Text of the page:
PICK: Thank you. Eliza. Of course.
ELIZA: And I should like Professor Higgins to call me Miss
HIGGINS: I'll see you damned first.
MRS H: Henry!
DOOLITTLE APPEARS UPSTAGE, AGITED, IMPATIENT TO LEAVE. HE TRIES SIGNALLING DISCRETELY TO MRS HIGGINS.
PICK: But you're coming back to Wimpole Street. You'll forgive
HIGGINS: (RISING) Forgive! Will she by George! Let her go. Let her
find out how she can get on without us. She will relapse
into the gutter in three weeks without me at her elbow.
PICK: He's incorrigible, Eliza. You won't relapse, will you?
ELIZA: No: not now. Never again. I have learnt my lesson. I
don't believe I could utter one of the old sounds if I
FINALLY DOOLITTLE CREEPS ROUND UPSTAGE OF ELIZA. HE TOUCHES HER ON HER SHOULDER. ELIZA STARTLES.
HIGGINS: Aha! Just so! 'AAaaa-oooo-wooh' Victory! Victory!
DOOLITTLE:Don't look at me like that. I've come into a bit of money.
ELIZA TRIES TO TALK.
- No time to explain. I'm in a hurry. I'm dressed special
today. Your stepmother Hilda - wants to marry me. Now I'm
respectable, she wants to be respectable.
ELIZA: You're not going to let yourself down to marry that low
PICKERING: He ought to Eliza.
DOOLITTLE:Won't you put your hat on and come to St George's church
to see me married? Come on - we got to hurry.
ELIZA STARES AT HIGGINS.
ELIZA: Oh very well. Just to show there's no ill feeling. I'll be back in a
ELIZA GOES INTO THE HOUSE TO FETCH HER HAT.
DOOLITTLE:I'm feeling very nervous about the ceremony, Colonel.
I wish you'd come and see me through it.
PICKERING: But you've been through it before. You were married to
DOOLITTLE:Who told you that? That ain't the natural way. That's the
middle class way. But don't tell Eliza.
MRS H: May I come, Mr Doolittle. I should be very sorry to miss
DOOLITTLE:I would be honoured. Only we better hurry, maam.
MRS H: I'll order the carriage and get ready.
ELIZA ENTERS FROM THE HOUSE.
Eliza. I'm coming with you to see your father married.
You come in carriage with me. Colonel Pickering can go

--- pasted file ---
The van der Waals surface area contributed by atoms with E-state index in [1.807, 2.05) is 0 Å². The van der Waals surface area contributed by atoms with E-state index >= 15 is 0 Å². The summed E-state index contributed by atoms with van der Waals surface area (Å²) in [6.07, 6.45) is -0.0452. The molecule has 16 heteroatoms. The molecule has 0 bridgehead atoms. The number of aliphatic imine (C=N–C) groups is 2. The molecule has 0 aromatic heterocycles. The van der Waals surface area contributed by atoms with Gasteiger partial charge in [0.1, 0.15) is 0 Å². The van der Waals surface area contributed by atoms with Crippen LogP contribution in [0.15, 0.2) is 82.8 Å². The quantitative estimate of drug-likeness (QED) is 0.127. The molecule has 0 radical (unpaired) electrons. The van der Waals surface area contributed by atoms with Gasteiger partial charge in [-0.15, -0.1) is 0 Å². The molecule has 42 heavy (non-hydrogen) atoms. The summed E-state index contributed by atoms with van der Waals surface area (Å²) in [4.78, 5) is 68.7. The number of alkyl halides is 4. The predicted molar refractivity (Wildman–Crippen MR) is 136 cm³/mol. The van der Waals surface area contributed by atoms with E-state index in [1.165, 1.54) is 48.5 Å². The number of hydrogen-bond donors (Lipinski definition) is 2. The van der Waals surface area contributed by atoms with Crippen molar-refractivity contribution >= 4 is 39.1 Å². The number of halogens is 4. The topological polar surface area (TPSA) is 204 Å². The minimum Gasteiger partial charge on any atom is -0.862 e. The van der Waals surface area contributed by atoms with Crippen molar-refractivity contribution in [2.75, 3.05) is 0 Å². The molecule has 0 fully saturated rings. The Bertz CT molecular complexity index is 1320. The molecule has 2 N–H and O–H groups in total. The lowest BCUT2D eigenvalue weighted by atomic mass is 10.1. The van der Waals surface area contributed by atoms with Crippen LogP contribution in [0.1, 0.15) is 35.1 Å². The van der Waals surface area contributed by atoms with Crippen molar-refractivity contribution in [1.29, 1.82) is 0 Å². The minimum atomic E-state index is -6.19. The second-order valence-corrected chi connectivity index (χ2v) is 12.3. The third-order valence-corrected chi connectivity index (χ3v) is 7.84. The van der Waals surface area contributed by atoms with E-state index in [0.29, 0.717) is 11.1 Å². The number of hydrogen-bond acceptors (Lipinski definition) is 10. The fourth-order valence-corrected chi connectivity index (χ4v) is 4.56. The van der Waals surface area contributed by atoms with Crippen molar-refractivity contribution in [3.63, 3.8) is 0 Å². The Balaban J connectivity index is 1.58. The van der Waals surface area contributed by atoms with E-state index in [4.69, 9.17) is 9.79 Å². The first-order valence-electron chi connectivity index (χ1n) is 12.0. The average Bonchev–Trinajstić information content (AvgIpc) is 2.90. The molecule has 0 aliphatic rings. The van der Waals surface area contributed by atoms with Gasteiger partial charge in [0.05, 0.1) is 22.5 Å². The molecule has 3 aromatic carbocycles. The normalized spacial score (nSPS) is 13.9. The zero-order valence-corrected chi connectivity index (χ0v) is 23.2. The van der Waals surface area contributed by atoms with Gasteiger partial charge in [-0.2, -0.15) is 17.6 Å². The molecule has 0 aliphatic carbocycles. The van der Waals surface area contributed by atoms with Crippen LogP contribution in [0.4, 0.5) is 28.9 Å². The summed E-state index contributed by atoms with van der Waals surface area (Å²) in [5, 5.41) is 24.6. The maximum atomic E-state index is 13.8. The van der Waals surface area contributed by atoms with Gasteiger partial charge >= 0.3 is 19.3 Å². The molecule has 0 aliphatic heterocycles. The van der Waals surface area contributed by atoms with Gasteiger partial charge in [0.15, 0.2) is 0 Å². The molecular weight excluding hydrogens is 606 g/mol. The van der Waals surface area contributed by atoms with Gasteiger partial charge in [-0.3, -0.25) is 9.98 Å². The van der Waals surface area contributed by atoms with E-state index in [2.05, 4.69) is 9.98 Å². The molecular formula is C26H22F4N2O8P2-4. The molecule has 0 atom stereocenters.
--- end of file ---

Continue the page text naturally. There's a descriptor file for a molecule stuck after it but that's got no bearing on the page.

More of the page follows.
with the bridegroom.
MRS HIGGINS ENTERS THE HOUSE.
PICKERING: You, Doolittle. You're the bridegroom.
DOOLITTLE:'Bridegroom!' Ooo what a word!
Come on. It's time to go. So long Henry. See you at St
George's Church, Eliza.
PICKERING FOLLOWS BUT STOPS FOR A MOMENT TO SPEAK TO ELIZA.
PICKERING:Do stay with us, Eliza.
ELIZA SAYS NOTHING. SHE STARES AT HIGGINS. PICKERING LEAVES.
HIGGINS: Well, Eliza. You've had a bit of your own back, as you call it.
Have you had enough? Are you going to be reasonable, or do you
ELIZA: You want me back only to pick up your slippers and put up
with your tempers and fetch and carry for you.
HIGGINS: If you come back I shall treat you just as I have always
treated you. I can't change my nature and I don't intend
to change my manners. My manners are exactly the same as
ELIZA: That's not true. He treats a flower girl as if she was a duchess.
HIGGINS: And I treat a duchess as if she was a flower girl.
ELIZA: I see. The same to everybody.
I can do without you. Don't think I can't.
HIGGINS: I know. You never asked yourself I suppose, whether I
could do without you.
ELIZA: Don't try to get round me. You'll have to do without me.
HIGGINS: I can do without anybody. I have my own soul: my own spark of divine fire.
But, (WITH SUDDEN HUMILITY) I shall miss you, Eliza.
I have learnt something from your idiotic notions. I confess that humbly and gratefully.
And I have grown accustomed to your voice and
appearance. I like them, rather.
ELIZA: Oh you are a devil. You can twist the heart in a girl as
easily as some would twist her arms to hurt her. You
don't care a bit for me.
HIGGINS: I care for life, for humanity; and you are a part of it.